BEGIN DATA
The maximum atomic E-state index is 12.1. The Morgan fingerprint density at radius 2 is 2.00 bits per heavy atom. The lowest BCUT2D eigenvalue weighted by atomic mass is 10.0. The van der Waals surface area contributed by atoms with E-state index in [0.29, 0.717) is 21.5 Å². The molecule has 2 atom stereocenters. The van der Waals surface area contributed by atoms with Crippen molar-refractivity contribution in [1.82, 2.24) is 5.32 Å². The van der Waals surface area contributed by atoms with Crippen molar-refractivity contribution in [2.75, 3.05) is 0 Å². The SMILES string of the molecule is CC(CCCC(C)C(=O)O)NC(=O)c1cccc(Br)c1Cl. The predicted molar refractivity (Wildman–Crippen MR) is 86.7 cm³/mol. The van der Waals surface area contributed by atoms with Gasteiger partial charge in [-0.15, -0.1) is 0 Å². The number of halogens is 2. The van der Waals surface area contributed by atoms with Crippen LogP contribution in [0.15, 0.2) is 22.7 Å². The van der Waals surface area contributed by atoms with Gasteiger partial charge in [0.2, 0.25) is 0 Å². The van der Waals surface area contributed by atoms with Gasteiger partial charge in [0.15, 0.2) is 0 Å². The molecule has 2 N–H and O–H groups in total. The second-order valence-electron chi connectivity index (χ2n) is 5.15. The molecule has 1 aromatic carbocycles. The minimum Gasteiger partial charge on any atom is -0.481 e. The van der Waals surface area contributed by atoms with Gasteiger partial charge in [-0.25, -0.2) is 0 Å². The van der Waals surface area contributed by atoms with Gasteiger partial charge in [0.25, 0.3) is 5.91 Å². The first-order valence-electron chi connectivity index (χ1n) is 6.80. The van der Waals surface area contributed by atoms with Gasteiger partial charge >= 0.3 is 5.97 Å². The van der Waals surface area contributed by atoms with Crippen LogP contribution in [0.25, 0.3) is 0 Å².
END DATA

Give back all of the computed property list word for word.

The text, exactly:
The maximum atomic E-state index is 12.1. The Morgan fingerprint density at radius 2 is 2.00 bits per heavy atom. The lowest BCUT2D eigenvalue weighted by atomic mass is 10.0. The van der Waals surface area contributed by atoms with E-state index in [0.29, 0.717) is 21.5 Å². The molecule has 2 atom stereocenters. The van der Waals surface area contributed by atoms with Crippen molar-refractivity contribution in [1.82, 2.24) is 5.32 Å². The van der Waals surface area contributed by atoms with Crippen molar-refractivity contribution in [2.75, 3.05) is 0 Å². The SMILES string of the molecule is CC(CCCC(C)C(=O)O)NC(=O)c1cccc(Br)c1Cl. The predicted molar refractivity (Wildman–Crippen MR) is 86.7 cm³/mol. The van der Waals surface area contributed by atoms with Gasteiger partial charge in [-0.15, -0.1) is 0 Å². The number of halogens is 2. The van der Waals surface area contributed by atoms with Crippen LogP contribution in [0.15, 0.2) is 22.7 Å². The van der Waals surface area contributed by atoms with Gasteiger partial charge in [0.2, 0.25) is 0 Å². The van der Waals surface area contributed by atoms with Gasteiger partial charge in [0.15, 0.2) is 0 Å². The molecule has 2 N–H and O–H groups in total. The second-order valence-electron chi connectivity index (χ2n) is 5.15. The molecule has 1 aromatic carbocycles. The minimum Gasteiger partial charge on any atom is -0.481 e. The van der Waals surface area contributed by atoms with Gasteiger partial charge in [-0.25, -0.2) is 0 Å². The van der Waals surface area contributed by atoms with Gasteiger partial charge in [0.25, 0.3) is 5.91 Å². The first-order valence-electron chi connectivity index (χ1n) is 6.80. The van der Waals surface area contributed by atoms with Gasteiger partial charge >= 0.3 is 5.97 Å². The van der Waals surface area contributed by atoms with Crippen LogP contribution in [0.25, 0.3) is 0 Å².